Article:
In 1915, he published The Origin of Continents and Oceans.  In this publication, he theorized that the continents had drifted together at one point, forming a Super Continent he named Pangea.

Starting in the mid 1950’s geologists began to realize that large amounts of new data and geological observations simply did not fit into the Isostasy Theory, however they did seem to fit into the Continental Drift Theory. Slowly at first, new information such as the fact that the ocean floor rocks were much younger than the Continental Rocks, convinced geologists to at least consider the Continental Drift Theory.

Then it happened: magnetic surveys of the ocean floor rocks taken in the 1960s showed that huge portions of the earth’s upper crust were emerging from thousand-mile-long deep-ocean fissures and moving outward laterally. Wegener was proven correct. Continents did drift sideways and collide together.

The Theory of Continental Drift was renamed the Theory of Plate Tectonics.

Sadly, Alfred Wegener died in 1931, too late to see his theory borne out.

So what, if anything, can be learned from the experience? Many things:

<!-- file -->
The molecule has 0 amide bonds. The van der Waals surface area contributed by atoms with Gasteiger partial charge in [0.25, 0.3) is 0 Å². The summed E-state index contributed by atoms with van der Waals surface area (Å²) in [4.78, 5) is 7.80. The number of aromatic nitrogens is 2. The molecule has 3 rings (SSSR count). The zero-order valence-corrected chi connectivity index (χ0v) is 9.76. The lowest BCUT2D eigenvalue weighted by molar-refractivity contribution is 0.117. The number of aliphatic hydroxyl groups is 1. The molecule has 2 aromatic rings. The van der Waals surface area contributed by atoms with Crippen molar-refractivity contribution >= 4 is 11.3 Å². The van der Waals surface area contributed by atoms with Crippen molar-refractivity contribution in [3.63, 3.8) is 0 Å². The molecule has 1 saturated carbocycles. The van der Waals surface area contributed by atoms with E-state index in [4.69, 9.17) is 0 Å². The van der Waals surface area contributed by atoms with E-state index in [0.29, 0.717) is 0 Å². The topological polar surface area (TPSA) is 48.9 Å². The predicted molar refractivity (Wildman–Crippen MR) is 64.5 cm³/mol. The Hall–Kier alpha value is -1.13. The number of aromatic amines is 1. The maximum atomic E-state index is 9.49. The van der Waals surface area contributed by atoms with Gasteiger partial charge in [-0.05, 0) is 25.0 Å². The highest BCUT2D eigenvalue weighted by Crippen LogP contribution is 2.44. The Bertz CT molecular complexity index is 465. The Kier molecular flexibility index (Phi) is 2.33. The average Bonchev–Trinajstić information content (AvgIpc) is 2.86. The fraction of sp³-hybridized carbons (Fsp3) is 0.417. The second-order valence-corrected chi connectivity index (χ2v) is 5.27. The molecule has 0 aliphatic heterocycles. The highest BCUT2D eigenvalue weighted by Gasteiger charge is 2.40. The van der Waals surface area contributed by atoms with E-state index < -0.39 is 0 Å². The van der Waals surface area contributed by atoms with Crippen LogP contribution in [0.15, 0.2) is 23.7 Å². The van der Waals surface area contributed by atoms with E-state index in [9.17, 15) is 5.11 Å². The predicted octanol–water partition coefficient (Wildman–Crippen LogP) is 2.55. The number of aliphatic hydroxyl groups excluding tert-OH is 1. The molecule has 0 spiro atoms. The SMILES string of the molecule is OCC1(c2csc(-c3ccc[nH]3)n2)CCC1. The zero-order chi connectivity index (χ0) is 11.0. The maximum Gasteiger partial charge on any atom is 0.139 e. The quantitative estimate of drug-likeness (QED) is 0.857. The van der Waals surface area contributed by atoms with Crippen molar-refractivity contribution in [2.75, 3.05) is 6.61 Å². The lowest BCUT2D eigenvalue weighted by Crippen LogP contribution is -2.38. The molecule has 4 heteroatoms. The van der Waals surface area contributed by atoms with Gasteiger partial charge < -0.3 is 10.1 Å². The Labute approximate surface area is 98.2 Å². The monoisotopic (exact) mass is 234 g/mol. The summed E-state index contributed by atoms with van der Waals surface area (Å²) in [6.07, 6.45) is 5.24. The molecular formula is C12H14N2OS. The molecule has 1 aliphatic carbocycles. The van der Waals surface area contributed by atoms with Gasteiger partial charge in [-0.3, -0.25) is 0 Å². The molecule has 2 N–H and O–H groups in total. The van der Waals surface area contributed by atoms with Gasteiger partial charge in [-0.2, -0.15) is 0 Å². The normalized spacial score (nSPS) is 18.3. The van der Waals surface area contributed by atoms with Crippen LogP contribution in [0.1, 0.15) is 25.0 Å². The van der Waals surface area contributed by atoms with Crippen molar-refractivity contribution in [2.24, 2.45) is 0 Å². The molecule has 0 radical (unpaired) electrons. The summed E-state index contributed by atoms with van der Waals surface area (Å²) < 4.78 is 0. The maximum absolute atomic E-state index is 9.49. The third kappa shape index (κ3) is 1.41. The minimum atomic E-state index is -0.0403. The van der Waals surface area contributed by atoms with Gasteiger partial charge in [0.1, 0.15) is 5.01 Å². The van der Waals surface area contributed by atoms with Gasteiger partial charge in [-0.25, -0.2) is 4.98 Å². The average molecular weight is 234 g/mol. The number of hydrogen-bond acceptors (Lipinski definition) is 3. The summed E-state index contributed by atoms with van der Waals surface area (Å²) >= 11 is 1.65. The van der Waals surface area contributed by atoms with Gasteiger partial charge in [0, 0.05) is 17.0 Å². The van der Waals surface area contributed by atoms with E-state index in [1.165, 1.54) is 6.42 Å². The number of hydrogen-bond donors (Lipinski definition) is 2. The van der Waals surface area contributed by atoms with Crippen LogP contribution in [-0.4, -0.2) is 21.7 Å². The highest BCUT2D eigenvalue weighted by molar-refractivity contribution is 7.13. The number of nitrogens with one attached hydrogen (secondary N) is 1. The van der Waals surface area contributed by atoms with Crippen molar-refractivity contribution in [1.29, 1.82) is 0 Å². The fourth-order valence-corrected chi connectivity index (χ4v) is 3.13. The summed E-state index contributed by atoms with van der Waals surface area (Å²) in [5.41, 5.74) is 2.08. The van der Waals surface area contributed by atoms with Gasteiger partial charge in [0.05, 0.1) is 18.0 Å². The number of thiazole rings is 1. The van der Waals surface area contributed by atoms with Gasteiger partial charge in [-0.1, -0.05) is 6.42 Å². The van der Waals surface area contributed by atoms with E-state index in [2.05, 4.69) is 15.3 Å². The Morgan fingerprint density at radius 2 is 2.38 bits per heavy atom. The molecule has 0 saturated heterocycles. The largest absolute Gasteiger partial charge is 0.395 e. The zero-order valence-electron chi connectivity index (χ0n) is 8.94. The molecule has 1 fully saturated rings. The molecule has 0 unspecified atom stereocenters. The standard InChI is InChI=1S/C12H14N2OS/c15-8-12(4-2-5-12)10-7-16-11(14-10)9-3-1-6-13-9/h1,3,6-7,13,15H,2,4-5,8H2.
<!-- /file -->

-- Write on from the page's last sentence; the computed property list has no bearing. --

1. When data and observations don’t fit perfectly into a supposedly “proven” theory, it’s time to consider alternate explanations.
  2. Be cautious of blindly accepting “consensus theories” that are being constantly readjusted / modified in complicated fashions.
  3. Utilize a multidisciplinary approach.
  4. Be slow to dismiss new theories that have possibilities.

Now to a comparison of the two Climate Theories: Anthropogenic Global Warming and Plate Climatology.

First, the reigning “consensus” theory of global warming does not explain many of the current climate trends and climate-related events:

  1. The atmosphere has not been warming for over 18 years even though atmospheric CO2 content has been increasing.
  2. Ocean temperatures have risen during certain periods and in certain geographic regions during the atmospheric “warming pause”.
  3. Polar Ice mass is increasing, not decreasing.
  4. Limited portions of the Polar Ice Caps are proven to be melting from geologically induced geothermal heat flow.
  5. Sea level is not rising as predicted. In some interpretations of the sea level data, it has not been rising since 2004.